© University of Oxford - Ashmolean Museum
The blue sky is streaked with thin, wispy clouds, above a lower layer of darker clouds which are touched with pink. This is one of a group of three watercolours, of similar size on blue-grey paper, depicting early morning skies at Denmark Hill in March 1868. (The others are nos 3 and 5 in the Educational Series.)
The work was first catalogued in 1871, in the first Educational Series catalogue, as no. 3 B; it remained in the same position in the second Educational Series catalogue, and in Ruskin's 1878 reorganisation of the series, as no. 4.
Ruskin chose this work for its 'extreme simplicity in method of work' (first Educational catalogue, p. 27), including it as a factual record of a beautiful scene, and as a symbol of the way the light of inspiration can transform the ordinary into perfection. In his 1878 manuscript catalogue, he described it as 'one of the most beautiful groups of cloud I ever saw'. It was also intended as an example of a practical exercise in visual memory: speed was of the essence in achieving the desired effect, starting with a delineation of the clouds in pencil, colour then being added while the memory was fresh. It was vital to stop working the moment the mental image faded. The idea was to produce a simple reminder of the sky at that particular point in time. He advised his readers to 'Rise early, always watch the sunrise and the way the clouds break from the dawn' (The Two Paths, § 137 = XVI.371).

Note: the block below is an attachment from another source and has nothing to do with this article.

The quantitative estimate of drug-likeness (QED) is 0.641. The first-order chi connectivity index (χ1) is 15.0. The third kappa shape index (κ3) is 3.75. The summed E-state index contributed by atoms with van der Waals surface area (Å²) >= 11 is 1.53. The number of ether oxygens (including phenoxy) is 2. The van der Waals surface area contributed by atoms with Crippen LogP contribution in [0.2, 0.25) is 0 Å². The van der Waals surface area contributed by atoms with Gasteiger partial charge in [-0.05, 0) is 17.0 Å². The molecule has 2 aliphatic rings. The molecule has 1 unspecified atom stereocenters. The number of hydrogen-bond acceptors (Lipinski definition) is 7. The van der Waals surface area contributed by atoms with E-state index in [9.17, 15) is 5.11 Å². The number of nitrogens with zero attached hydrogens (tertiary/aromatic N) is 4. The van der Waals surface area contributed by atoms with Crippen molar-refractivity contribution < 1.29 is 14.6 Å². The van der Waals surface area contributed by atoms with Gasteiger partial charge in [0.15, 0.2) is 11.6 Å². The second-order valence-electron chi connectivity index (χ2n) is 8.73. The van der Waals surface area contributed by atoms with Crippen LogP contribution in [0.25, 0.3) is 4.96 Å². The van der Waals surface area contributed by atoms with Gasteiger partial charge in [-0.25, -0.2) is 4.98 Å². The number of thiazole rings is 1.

Presented by John Ruskin to the Ruskin Drawing School (University of Oxford), 1875; transferred from the Ruskin Drawing School to the Ashmolean Museum, c.1949.
Taylor, Gerald, ‘John Ruskin: A Catalogue of Drawings by John Ruskin in the Ashmolean Museum, Oxford’, 7 fascicles, 1998, Oxford, Ashmolean Museum, no. 099
Ruskin, John, Catalogue of the Educational Series (London: Spottiswoode, 1874), cat. Educational no. 4
Ruskin, John, ‘Educational Series 1878’, 1878, Oxford, Oxford University Archives, cat. Educational no. 4
Ruskin, John, Catalogue of the Educational Series (London: Smith, Elder, 1871), cat. Educational no. 3.B
Ruskin, John, ‘The Ruskin Art Collection at Oxford: Catalogues, Notes and Instructions’, Edward T. Cook and Alexander Wedderburn, eds, The Works of John Ruskin: Library Edition, 39 (London: George Allen, 1903-1912), 21, cat. Educational no. 4
Another study of Dawn - one of the most beautiful groups of cloud I ever saw - the drawing placed here only to shew how little we must be some times content. Yet I only wish I had had time, since I was old, or since when I was young, to do as I have now bidden my pupils, and could shew a sketch like this of every group of morning-clouds which have cheered or comforted me, and then left me ashamed - taking to myself the message about the goodness of Ephraim. Hos:vi.4. (E.P.B.)